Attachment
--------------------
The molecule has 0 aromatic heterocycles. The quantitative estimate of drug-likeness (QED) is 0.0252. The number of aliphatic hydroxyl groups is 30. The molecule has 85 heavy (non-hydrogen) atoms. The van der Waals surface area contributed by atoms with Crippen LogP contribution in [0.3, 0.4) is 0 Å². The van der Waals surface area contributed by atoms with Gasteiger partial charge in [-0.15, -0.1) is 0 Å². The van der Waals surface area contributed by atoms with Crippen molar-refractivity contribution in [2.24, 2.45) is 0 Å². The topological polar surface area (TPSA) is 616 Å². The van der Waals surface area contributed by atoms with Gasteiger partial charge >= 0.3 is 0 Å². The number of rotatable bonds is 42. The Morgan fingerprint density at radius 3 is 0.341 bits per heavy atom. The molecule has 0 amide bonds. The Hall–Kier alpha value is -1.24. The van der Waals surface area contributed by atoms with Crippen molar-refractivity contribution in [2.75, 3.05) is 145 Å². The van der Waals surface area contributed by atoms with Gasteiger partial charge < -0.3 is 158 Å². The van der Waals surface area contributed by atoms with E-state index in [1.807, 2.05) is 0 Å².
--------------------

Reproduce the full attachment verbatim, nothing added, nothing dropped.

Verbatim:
The molecule has 0 aromatic heterocycles. The quantitative estimate of drug-likeness (QED) is 0.0252. The number of aliphatic hydroxyl groups is 30. The molecule has 85 heavy (non-hydrogen) atoms. The van der Waals surface area contributed by atoms with Crippen LogP contribution in [0.3, 0.4) is 0 Å². The van der Waals surface area contributed by atoms with Gasteiger partial charge in [-0.15, -0.1) is 0 Å². The van der Waals surface area contributed by atoms with Crippen molar-refractivity contribution in [2.24, 2.45) is 0 Å². The topological polar surface area (TPSA) is 616 Å². The van der Waals surface area contributed by atoms with Gasteiger partial charge >= 0.3 is 0 Å². The number of rotatable bonds is 42. The Morgan fingerprint density at radius 3 is 0.341 bits per heavy atom. The molecule has 0 amide bonds. The Hall–Kier alpha value is -1.24. The van der Waals surface area contributed by atoms with Crippen molar-refractivity contribution in [2.75, 3.05) is 145 Å². The van der Waals surface area contributed by atoms with Gasteiger partial charge < -0.3 is 158 Å². The van der Waals surface area contributed by atoms with E-state index in [1.807, 2.05) is 0 Å².